The fossil itself shows patterns without using a microscope.
A fossil of a small dinosaur called Psittacosaurus which means ‘parrot-lizard’ due to its parrot-like beak, has had its color and camouflage patterns revealed by scientists.
The use of counter-shading – in other words, dark on the topside and lighter on the underside – was the main way the Psittacosaurus hid from predators and is a technique developed by species today including the famous Great White shark.
The international team based at Bristol University in the UK analyzed the fossil and worked together with an artist to produce a 3D model of the pint-sized dinosaur in order to research scales, pigment and pattern shapes. They projected the various patterns and colors found in the fossil onto the life-sized model creating a replica of what the dinosaur would have looked like.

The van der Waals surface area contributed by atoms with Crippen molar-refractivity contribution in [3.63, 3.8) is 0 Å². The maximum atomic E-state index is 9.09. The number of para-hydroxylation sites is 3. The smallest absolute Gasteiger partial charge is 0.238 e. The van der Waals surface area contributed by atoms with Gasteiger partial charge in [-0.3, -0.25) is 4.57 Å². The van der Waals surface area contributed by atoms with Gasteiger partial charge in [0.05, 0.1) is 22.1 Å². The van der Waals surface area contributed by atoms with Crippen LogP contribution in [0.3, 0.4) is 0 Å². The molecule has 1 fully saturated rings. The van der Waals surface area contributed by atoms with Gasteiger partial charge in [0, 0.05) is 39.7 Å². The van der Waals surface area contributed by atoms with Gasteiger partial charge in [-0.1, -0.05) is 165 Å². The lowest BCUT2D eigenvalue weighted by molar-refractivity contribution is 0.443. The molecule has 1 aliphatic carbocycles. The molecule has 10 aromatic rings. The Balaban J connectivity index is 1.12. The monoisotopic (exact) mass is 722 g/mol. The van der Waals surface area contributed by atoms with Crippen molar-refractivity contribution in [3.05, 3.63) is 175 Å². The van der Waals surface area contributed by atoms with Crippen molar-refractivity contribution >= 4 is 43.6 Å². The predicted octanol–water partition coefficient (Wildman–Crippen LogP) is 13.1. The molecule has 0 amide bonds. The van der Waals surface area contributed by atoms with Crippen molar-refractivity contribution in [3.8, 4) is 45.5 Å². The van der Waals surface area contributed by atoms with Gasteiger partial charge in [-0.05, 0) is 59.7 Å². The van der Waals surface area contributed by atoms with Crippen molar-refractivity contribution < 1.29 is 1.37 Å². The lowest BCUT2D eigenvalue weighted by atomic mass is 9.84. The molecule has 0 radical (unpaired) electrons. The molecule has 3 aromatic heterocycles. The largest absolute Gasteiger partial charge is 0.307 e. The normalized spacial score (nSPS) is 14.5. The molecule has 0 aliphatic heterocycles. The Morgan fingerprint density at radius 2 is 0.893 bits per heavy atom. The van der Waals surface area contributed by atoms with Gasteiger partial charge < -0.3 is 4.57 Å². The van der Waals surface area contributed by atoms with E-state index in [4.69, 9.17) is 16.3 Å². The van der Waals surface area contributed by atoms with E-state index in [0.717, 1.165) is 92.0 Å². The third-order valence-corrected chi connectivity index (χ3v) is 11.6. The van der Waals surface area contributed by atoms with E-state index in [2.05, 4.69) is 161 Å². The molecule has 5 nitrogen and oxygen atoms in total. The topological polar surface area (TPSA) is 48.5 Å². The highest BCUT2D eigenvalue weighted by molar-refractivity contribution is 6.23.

From the counter-shading it is thought the creature lived in an environment with diffused light such as a dense forest in order to scavenge and hide easily.
“We predicted that the psittacosaur must have lived in a forest. This demonstrates that fossil colour patterns can provide not only a better picture of what extinct animals looked like, but they can also give new clues about extinct ecologies and habitats. We were amazed to see how well these colour patterns actually worked to camouflage this little dinosaur,” stated co-author Jakob Vinther.
The final model creation of the dinosaur caused the researchers to conclude that it was “super cute” unlike its ferocious counterparts.
“Our model suggests it was super, super cute. I think they would have made fantastic pets. They look a bit like E.T.,”
Details of the findings were published in the journal Current Biology.